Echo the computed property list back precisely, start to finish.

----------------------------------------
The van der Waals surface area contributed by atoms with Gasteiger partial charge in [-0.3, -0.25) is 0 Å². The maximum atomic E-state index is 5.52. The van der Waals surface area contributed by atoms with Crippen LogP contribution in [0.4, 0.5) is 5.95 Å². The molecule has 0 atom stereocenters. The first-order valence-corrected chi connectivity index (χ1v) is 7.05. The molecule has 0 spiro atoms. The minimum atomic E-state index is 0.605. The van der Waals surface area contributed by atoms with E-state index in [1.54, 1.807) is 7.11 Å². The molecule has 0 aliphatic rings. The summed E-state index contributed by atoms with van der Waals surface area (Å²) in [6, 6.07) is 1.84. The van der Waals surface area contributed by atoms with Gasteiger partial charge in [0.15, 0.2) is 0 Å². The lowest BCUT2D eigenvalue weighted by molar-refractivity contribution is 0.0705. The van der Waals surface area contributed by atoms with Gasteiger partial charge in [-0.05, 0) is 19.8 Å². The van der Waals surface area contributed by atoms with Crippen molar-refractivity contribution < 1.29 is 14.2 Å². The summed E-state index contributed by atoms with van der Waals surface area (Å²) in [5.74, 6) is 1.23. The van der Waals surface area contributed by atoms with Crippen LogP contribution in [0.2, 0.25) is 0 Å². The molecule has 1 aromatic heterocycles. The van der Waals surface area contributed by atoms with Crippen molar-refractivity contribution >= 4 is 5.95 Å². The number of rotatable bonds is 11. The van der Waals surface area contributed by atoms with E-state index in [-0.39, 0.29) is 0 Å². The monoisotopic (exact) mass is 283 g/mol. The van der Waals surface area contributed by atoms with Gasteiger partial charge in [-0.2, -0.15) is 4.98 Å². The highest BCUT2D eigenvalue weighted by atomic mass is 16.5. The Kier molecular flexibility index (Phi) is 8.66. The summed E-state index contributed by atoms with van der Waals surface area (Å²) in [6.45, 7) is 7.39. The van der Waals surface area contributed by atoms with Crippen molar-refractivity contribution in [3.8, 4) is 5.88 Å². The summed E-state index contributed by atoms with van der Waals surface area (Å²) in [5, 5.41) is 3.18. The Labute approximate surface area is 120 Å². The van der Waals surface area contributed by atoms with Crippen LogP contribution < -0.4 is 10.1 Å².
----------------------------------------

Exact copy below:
The van der Waals surface area contributed by atoms with Gasteiger partial charge in [-0.3, -0.25) is 0 Å². The maximum atomic E-state index is 5.52. The van der Waals surface area contributed by atoms with Crippen LogP contribution in [0.4, 0.5) is 5.95 Å². The molecule has 0 atom stereocenters. The first-order valence-corrected chi connectivity index (χ1v) is 7.05. The molecule has 0 spiro atoms. The minimum atomic E-state index is 0.605. The van der Waals surface area contributed by atoms with E-state index in [1.54, 1.807) is 7.11 Å². The molecule has 0 aliphatic rings. The summed E-state index contributed by atoms with van der Waals surface area (Å²) in [6, 6.07) is 1.84. The van der Waals surface area contributed by atoms with Gasteiger partial charge in [0.15, 0.2) is 0 Å². The lowest BCUT2D eigenvalue weighted by molar-refractivity contribution is 0.0705. The van der Waals surface area contributed by atoms with Gasteiger partial charge in [-0.05, 0) is 19.8 Å². The van der Waals surface area contributed by atoms with Crippen molar-refractivity contribution < 1.29 is 14.2 Å². The summed E-state index contributed by atoms with van der Waals surface area (Å²) in [5.74, 6) is 1.23. The van der Waals surface area contributed by atoms with Crippen LogP contribution in [0.2, 0.25) is 0 Å². The molecule has 1 aromatic heterocycles. The van der Waals surface area contributed by atoms with Crippen molar-refractivity contribution >= 4 is 5.95 Å². The number of rotatable bonds is 11. The van der Waals surface area contributed by atoms with E-state index in [-0.39, 0.29) is 0 Å². The monoisotopic (exact) mass is 283 g/mol. The van der Waals surface area contributed by atoms with Gasteiger partial charge in [-0.2, -0.15) is 4.98 Å². The highest BCUT2D eigenvalue weighted by atomic mass is 16.5. The Kier molecular flexibility index (Phi) is 8.66. The summed E-state index contributed by atoms with van der Waals surface area (Å²) in [6.45, 7) is 7.39. The van der Waals surface area contributed by atoms with Crippen molar-refractivity contribution in [3.8, 4) is 5.88 Å². The summed E-state index contributed by atoms with van der Waals surface area (Å²) in [5, 5.41) is 3.18. The Labute approximate surface area is 120 Å². The van der Waals surface area contributed by atoms with Crippen LogP contribution < -0.4 is 10.1 Å².